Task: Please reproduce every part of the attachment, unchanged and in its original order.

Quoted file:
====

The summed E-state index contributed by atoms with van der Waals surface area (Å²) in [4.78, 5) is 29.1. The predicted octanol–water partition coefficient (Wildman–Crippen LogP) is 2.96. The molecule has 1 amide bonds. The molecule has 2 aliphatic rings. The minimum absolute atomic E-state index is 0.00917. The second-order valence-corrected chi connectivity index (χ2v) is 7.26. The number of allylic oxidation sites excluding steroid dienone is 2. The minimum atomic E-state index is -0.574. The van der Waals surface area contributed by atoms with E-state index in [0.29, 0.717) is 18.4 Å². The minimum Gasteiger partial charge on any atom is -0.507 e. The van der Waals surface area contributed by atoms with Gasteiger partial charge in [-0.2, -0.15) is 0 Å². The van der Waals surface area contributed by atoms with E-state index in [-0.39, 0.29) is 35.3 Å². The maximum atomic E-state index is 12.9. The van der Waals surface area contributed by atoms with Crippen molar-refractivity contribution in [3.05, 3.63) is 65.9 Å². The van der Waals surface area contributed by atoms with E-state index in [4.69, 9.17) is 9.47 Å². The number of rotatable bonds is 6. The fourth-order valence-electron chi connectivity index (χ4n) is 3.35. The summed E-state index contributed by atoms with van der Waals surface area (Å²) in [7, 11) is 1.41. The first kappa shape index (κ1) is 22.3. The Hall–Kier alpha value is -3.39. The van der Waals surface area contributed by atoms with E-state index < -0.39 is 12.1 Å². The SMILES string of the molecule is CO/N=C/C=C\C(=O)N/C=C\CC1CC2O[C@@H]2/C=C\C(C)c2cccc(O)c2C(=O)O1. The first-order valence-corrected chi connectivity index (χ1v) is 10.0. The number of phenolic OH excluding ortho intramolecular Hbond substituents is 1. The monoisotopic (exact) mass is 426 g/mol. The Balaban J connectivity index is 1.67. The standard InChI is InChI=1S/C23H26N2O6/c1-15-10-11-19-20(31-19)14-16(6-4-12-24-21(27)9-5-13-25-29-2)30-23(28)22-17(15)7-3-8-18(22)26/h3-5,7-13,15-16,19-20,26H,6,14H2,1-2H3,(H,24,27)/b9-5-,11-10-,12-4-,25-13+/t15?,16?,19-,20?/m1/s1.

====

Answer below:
The summed E-state index contributed by atoms with van der Waals surface area (Å²) in [4.78, 5) is 29.1. The predicted octanol–water partition coefficient (Wildman–Crippen LogP) is 2.96. The molecule has 1 amide bonds. The molecule has 2 aliphatic rings. The minimum absolute atomic E-state index is 0.00917. The second-order valence-corrected chi connectivity index (χ2v) is 7.26. The number of allylic oxidation sites excluding steroid dienone is 2. The minimum atomic E-state index is -0.574. The van der Waals surface area contributed by atoms with E-state index in [0.29, 0.717) is 18.4 Å². The minimum Gasteiger partial charge on any atom is -0.507 e. The van der Waals surface area contributed by atoms with Gasteiger partial charge in [-0.2, -0.15) is 0 Å². The van der Waals surface area contributed by atoms with E-state index in [-0.39, 0.29) is 35.3 Å². The maximum atomic E-state index is 12.9. The van der Waals surface area contributed by atoms with Crippen molar-refractivity contribution in [3.05, 3.63) is 65.9 Å². The van der Waals surface area contributed by atoms with E-state index in [4.69, 9.17) is 9.47 Å². The number of rotatable bonds is 6. The fourth-order valence-electron chi connectivity index (χ4n) is 3.35. The summed E-state index contributed by atoms with van der Waals surface area (Å²) in [7, 11) is 1.41. The first kappa shape index (κ1) is 22.3. The Hall–Kier alpha value is -3.39. The van der Waals surface area contributed by atoms with E-state index < -0.39 is 12.1 Å². The SMILES string of the molecule is CO/N=C/C=C\C(=O)N/C=C\CC1CC2O[C@@H]2/C=C\C(C)c2cccc(O)c2C(=O)O1. The first-order valence-corrected chi connectivity index (χ1v) is 10.0. The number of phenolic OH excluding ortho intramolecular Hbond substituents is 1. The monoisotopic (exact) mass is 426 g/mol. The Balaban J connectivity index is 1.67. The standard InChI is InChI=1S/C23H26N2O6/c1-15-10-11-19-20(31-19)14-16(6-4-12-24-21(27)9-5-13-25-29-2)30-23(28)22-17(15)7-3-8-18(22)26/h3-5,7-13,15-16,19-20,26H,6,14H2,1-2H3,(H,24,27)/b9-5-,11-10-,12-4-,25-13+/t15?,16?,19-,20?/m1/s1.